By Daniel Trotta
SANFORD, Florida (Reuters) - George Zimmerman cried for days in remorse after shooting dead a black Florida teenager, a family friend of Zimmerman said on Sunday, offering a sympathetic portrayal of the man at the focal point of a national uproar.
Zimmerman, 28, a white Hispanic, shot Trayvon Martin, 17, in what he said was self defense during an altercation in the gated community Zimmerman was watching on February 26 in Sanford, Florida. After barely going noticed for weeks, the case has triggered protests and renewed a national discussion about race.
"He couldn't stop crying. He's a caring human being," Joe Oliver, 53, a former television news reporter and anchor in Orlando who has known Zimmerman for several years, told Reuters in a telephone interview.
"I mean, he took a man's life and he has no idea what to do about it. He's extremely remorseful about it," Oliver said, relating stories told to his mother-in-law, a close friend of Zimmerman's wife.
Oliver's account counters the withering criticism Zimmerman has sustained from demonstrators across the country who have demanded his arrest and accused him of racial bias in targeting Martin. Celebrities have taken up the cause of justice for Trayvon, and President Barack Obama said "all of us have to do some soul-searching" as a result of the tragedy.
"I'm a black male and all that I know is that George has never given me any reason whatsoever to believe he has anything against people of color," Oliver said.
Sanford police did not arrest Zimmerman, saying the evidence could not disprove his account of self-defense, though the case is under review by a state special prosecutor and the U.S. Justice Department.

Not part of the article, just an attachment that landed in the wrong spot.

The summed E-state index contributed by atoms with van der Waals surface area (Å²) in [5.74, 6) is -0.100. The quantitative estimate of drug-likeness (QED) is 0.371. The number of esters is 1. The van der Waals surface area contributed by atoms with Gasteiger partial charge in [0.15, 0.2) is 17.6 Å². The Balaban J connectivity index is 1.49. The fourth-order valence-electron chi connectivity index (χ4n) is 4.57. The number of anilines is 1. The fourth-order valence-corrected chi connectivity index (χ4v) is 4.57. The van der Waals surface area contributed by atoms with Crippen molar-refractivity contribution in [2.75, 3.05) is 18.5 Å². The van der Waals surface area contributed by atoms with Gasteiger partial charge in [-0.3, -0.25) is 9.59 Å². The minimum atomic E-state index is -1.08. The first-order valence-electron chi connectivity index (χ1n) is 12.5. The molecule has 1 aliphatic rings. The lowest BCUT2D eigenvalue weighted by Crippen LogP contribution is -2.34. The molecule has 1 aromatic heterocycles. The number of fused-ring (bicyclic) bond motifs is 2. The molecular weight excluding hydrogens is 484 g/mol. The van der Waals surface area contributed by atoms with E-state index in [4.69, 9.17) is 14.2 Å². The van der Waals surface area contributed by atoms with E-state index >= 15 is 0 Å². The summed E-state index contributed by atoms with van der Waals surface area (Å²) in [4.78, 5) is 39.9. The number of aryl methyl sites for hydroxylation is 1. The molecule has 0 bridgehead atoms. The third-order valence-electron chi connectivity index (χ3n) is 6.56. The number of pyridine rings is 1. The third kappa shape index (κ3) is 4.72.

Zimmerman dropped out of public view shortly after the shooting and his whereabouts were unknown. The New Black Panther Party, an African American organization taking its name from the radical group of the 1960s, has placed a $10,000 bounty on Zimmerman.
"All these people who are threatening George, what makes them any better than the person they think he is?" Oliver said. "You've got all these people wanting to lynch the man and they don't know the whole story. There are huge gaps that are being filled in and interpreted without evidence."
Oliver tried to reach Zimmerman after the shooting but he had not spoken with him until Saturday in a conversation arranged by Zimmerman's lawyer.
As a black man, he said he understands how minorities are often unfairly treated, but he believed Zimmerman was simply doing his job by growing suspicious over an unfamiliar person walking through a neighborhood that had suffered some break-ins. Martin lived in Miami but was with his father on a visit to his father's fiancée's home inside the gated community.
"I understand how they're able to leap to the conclusion. You have a dead teenager. This guy is white so it must be a hate crime. There's going to be evidence to come out that basically will justify George's concern," Oliver said.
"He (Zimmerman) confirmed for me that he was not the aggressor. But I did not go into details as to how it got to that aggressive point," Oliver said.
At one point Oliver became choked up with emotion talking about his friend but said he was coming forward freely even though it may expose him to reprisals.
"I just have to do what's right, not just for my friend but for everyone involved," Oliver said. "His mother in law lost her job for this. He's in hiding. His mother in law can't see her own daughter because she fears for their lives."